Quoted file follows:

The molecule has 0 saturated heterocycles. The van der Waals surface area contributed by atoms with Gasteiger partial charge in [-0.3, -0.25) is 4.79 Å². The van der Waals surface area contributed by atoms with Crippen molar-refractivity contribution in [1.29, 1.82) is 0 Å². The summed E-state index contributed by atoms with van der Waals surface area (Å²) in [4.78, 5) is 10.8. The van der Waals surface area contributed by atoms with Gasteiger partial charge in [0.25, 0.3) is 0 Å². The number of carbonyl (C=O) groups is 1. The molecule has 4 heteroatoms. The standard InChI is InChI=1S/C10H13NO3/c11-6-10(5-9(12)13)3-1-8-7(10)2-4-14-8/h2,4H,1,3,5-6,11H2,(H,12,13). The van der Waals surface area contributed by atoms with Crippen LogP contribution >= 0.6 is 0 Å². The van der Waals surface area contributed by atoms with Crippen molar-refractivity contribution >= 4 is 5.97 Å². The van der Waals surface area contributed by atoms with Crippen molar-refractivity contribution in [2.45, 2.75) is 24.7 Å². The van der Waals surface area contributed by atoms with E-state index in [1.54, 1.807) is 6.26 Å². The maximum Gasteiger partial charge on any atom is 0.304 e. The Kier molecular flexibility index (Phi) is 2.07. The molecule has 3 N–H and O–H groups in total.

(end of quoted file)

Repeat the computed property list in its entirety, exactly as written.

The molecule has 0 saturated heterocycles. The van der Waals surface area contributed by atoms with Gasteiger partial charge in [-0.3, -0.25) is 4.79 Å². The van der Waals surface area contributed by atoms with Crippen molar-refractivity contribution in [1.29, 1.82) is 0 Å². The summed E-state index contributed by atoms with van der Waals surface area (Å²) in [4.78, 5) is 10.8. The van der Waals surface area contributed by atoms with Gasteiger partial charge in [0.25, 0.3) is 0 Å². The number of carbonyl (C=O) groups is 1. The molecule has 4 heteroatoms. The standard InChI is InChI=1S/C10H13NO3/c11-6-10(5-9(12)13)3-1-8-7(10)2-4-14-8/h2,4H,1,3,5-6,11H2,(H,12,13). The van der Waals surface area contributed by atoms with Crippen LogP contribution >= 0.6 is 0 Å². The van der Waals surface area contributed by atoms with Crippen molar-refractivity contribution >= 4 is 5.97 Å². The van der Waals surface area contributed by atoms with Crippen molar-refractivity contribution in [2.45, 2.75) is 24.7 Å². The van der Waals surface area contributed by atoms with E-state index in [1.54, 1.807) is 6.26 Å². The maximum Gasteiger partial charge on any atom is 0.304 e. The Kier molecular flexibility index (Phi) is 2.07. The molecule has 3 N–H and O–H groups in total.